The piecing-together of words, thoughts and feelings through sound and visuals one way that Self’s collages complicate the separation of media. Self conceptualizes her set design and costuming as a ‘sculptural practice, with the stage itself becoming a sculpture for the performers to act upon’. Collaborating with numerous designers, the artist has created all elements of the stage set and props as moving parts that, when ‘collaged’ together, appear as a unified domestic scene out of one of her paintings, transforming the open-air venue into a place that maintains the warmth and intimacy of a domestic setting. She has also designed colourful urban-chic footwear for the performers. During the rehearsals, some performers were wearing thigh-length, high-heeled boots in red and black suede – a signature cold weather, high-femme style like the high heels and knee-length boots worn by the characters in Self’s paintings. Others were wearing black and white checked Uggs that match the tiled interiors of several canvases.

Often posed seductively, confidently and mid-gesture, inviting the possibility of further movement and hinting at a life outside of the canvas, the Black women figures in Self’s paintings strike a balance between opacity and hypervisibility – at once foregrounded yet abstracted by the disparate patterns and materials across the composition. It’s a fitting aesthetic approach for a world in which Black bodies are so often either rendered invisible or assumed readily available for mainstream consumption. In Sounding Board, the figures will likewise be centre stage and moving freely yet obscured by the contrasting colours and patterns of the stage and costumes.

Portrait of Tschabalala Self at the Joffrey Ballet School in LIC. Courtesy: the artist, Pilar Corrias, London and Galerie Eva Presenhuber, Zurich / New York; photograph: Sergio Gutierrez

‘Shadow selves’ are extensions of this obscuration: the poised affect and exuberant confidence of the painted figures conceal the darker parts of their psychic interiority. These shadow figures imply that there are deeper issues facing the characters that cannot be detected in their self-assured poses. In the paintings, we see the shadows represented by silhouettes, but the play is our first opportunity to find out what issues and conflicts they represent. Self’s script marks a shift from anonymous figures to characters who are lovers and fighters, vulnerably romantic as well as joyful and humorous. Sounding Board will introduce us to the dissenting viewpoints lurking in the shadows of Self’s protagonists and their art-world relationships. As her characters move from canvases in a gallery to an amphitheatre in a Central Harlem park, Self has crafted an environment and dialogue that allows the audience intimate access to relate to and further explore the bountiful figures she depicts.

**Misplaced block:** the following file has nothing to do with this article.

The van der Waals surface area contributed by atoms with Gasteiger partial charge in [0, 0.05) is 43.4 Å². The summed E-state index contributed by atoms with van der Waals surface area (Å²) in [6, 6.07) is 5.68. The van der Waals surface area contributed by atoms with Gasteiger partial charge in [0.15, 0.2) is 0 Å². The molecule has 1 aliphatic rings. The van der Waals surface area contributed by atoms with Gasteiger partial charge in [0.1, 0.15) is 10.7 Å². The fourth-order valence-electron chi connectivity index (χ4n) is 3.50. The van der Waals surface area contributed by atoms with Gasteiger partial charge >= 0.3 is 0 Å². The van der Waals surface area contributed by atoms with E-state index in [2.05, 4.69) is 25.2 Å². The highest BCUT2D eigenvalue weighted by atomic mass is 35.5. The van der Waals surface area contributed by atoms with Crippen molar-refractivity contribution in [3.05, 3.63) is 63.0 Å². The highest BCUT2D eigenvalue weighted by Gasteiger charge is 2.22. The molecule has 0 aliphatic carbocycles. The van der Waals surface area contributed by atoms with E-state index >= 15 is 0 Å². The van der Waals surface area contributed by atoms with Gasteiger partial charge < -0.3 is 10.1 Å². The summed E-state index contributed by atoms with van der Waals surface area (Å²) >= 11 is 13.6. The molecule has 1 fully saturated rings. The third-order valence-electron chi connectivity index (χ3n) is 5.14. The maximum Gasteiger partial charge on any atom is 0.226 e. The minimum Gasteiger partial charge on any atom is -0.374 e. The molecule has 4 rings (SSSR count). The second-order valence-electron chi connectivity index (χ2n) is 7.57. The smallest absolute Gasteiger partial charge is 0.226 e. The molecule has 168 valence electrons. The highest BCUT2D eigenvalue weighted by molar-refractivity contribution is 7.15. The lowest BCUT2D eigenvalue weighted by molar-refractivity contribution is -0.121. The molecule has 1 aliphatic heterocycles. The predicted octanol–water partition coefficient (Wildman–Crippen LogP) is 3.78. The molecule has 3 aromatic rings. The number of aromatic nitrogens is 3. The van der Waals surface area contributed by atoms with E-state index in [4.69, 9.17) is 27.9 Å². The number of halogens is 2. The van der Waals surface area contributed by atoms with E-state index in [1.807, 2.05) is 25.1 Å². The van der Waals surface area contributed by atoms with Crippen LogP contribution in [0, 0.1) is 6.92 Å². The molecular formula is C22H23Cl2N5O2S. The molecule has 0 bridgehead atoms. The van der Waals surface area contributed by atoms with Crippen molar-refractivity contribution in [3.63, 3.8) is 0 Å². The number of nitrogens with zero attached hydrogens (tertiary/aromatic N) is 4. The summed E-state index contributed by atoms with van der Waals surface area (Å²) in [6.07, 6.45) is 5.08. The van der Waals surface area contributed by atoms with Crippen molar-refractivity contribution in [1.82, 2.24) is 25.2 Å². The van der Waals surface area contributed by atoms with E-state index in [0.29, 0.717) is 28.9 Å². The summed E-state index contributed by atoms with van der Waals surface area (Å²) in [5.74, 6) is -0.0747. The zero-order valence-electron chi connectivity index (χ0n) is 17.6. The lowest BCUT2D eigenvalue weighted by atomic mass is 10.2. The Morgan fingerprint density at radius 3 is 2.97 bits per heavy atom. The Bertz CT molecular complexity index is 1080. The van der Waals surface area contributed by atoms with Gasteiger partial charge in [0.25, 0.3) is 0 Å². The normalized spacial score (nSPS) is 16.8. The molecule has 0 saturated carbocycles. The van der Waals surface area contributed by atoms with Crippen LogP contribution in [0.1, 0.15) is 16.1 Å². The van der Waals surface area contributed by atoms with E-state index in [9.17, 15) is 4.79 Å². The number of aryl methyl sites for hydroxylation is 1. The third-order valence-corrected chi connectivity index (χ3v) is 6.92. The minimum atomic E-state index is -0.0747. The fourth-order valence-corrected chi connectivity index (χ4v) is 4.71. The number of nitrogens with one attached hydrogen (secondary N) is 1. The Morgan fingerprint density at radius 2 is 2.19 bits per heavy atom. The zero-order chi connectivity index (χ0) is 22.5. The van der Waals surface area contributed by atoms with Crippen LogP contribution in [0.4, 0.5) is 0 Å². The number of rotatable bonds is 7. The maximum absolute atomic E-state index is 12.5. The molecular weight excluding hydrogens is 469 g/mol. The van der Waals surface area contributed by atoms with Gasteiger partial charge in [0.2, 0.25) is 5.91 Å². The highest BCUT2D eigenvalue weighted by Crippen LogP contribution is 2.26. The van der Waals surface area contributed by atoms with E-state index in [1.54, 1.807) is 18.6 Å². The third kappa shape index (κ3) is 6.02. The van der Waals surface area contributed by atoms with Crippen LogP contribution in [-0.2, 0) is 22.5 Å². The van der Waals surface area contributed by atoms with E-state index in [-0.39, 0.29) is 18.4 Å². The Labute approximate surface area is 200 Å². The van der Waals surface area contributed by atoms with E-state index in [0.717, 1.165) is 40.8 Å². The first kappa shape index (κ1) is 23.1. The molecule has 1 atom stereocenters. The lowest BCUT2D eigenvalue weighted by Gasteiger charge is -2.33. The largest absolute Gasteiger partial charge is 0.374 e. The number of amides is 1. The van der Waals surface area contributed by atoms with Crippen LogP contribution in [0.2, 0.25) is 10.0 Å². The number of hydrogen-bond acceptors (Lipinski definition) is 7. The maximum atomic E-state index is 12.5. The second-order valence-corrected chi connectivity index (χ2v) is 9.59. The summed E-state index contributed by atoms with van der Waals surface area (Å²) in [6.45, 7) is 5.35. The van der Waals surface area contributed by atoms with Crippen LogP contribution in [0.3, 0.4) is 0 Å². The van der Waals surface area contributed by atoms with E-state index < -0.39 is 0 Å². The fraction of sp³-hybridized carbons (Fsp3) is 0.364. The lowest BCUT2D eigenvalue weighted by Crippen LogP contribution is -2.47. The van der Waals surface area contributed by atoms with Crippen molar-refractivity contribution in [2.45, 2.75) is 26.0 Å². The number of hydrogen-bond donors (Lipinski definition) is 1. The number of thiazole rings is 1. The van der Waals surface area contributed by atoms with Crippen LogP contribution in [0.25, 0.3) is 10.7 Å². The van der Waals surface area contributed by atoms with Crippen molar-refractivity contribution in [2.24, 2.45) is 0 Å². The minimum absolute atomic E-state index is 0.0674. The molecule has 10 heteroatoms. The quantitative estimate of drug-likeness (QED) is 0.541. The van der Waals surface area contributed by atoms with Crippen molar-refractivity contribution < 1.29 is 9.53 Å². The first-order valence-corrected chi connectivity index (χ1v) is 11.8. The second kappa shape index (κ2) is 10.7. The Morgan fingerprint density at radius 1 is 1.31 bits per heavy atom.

Tschabalala Self's performance Sounding Board will premier at Performa 2021 from 22–24 October 2021.

Main image: Hunter Byrant, Alexis Lombre, Alexis Cofield, Vuyolwethu Sotashe, April Webb and Mary Akpa at the Joffrey Ballet School in LIC. Courtesy: Ojeras; photograph: Sergio Gutierrez

Alexandra M. Thomas is a queer Black feminist art critic and PhD candidate at Yale University.